Focus on Earning, Not Finding
Dani Ticktin Koplik created a mentor training program that she road-tested at Brown University. She notes that while a mentor is often assigned as part of a larger program, a sponsor is a “different animal” that requires a custom approach to obtain. “Focusing on finding a sponsor is the wrong way to look at it,” Koplik says. “Sponsors risk political capital when they take someone on, so women and men should focus onearning a sponsor.”
To earn an opportunity, she recommends thinking about what your potential sponsor would want to see in a prospective candidate for sponsorship. “From the sponsor’s point of view, I’d be looking for someone who is a strong performer, who has developed a consistent personal brand, who shows up with professional presence, and who just needs a bit of a boost to get on high-level radar,” says Koplik.
Evaluate Your Goals
Business coach Lara Galloway suggests that the best way to connect with potential mentors or sponsors is to first evaluate your own priorities and goals. Some questions to ask yourself include: What exactly are you seeking? What outcome are you expecting? What do you want to learn? How do you envision the relationship with your mentor or sponsor—formal or informal, meeting in person or via text/email/phone, a short-term or long-term relationship?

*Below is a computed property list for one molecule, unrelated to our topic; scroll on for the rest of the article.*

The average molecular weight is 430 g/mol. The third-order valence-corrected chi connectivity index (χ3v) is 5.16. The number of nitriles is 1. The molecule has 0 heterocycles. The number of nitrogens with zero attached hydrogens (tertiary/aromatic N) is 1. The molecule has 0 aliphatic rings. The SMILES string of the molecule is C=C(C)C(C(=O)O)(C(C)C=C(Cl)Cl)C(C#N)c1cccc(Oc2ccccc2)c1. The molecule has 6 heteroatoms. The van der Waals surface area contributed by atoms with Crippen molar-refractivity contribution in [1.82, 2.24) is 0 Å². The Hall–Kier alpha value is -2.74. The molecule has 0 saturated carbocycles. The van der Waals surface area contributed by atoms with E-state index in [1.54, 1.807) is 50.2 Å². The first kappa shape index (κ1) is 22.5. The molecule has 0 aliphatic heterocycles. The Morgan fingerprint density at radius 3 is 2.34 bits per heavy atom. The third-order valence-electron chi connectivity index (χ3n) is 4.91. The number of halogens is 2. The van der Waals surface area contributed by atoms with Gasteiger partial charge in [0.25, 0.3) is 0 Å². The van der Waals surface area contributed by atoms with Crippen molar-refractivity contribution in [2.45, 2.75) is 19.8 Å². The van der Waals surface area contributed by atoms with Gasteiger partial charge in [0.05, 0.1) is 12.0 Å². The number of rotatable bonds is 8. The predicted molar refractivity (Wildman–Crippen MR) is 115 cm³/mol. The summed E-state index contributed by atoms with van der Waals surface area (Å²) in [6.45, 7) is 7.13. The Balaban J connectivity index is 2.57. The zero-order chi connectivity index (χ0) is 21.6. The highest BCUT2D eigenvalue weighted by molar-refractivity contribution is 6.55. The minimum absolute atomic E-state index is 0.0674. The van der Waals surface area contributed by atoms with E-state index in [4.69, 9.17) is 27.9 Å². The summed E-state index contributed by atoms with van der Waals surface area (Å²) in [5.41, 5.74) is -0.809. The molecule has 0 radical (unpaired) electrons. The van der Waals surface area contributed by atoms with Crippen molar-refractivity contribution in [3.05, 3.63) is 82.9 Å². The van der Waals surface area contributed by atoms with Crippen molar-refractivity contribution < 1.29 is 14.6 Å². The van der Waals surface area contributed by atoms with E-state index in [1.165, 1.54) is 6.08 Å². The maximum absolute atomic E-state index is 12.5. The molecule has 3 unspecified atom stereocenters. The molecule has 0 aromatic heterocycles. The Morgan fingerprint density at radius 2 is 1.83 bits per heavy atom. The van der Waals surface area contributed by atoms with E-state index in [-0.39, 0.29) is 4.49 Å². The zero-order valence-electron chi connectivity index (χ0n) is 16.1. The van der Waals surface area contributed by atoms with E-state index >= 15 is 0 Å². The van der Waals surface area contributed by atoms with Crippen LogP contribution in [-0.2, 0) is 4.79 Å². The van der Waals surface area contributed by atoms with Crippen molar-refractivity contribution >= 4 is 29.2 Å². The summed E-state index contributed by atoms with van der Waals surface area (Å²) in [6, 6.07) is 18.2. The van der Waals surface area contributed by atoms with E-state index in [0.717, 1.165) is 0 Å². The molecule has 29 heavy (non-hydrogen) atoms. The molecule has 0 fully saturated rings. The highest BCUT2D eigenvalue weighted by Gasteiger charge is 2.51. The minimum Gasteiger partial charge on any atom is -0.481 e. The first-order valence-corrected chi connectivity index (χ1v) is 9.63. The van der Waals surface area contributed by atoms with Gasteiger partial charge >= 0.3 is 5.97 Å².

“Be prepared to ask for what you want, but be flexible and willing to hear the mentor/sponsor’s ideas,” says Galloway. “By knowing what you want and being able to clearly articulate that with your potential sponsor or mentor, you’ve got a much better chance at finding the right match.”
Take the Lead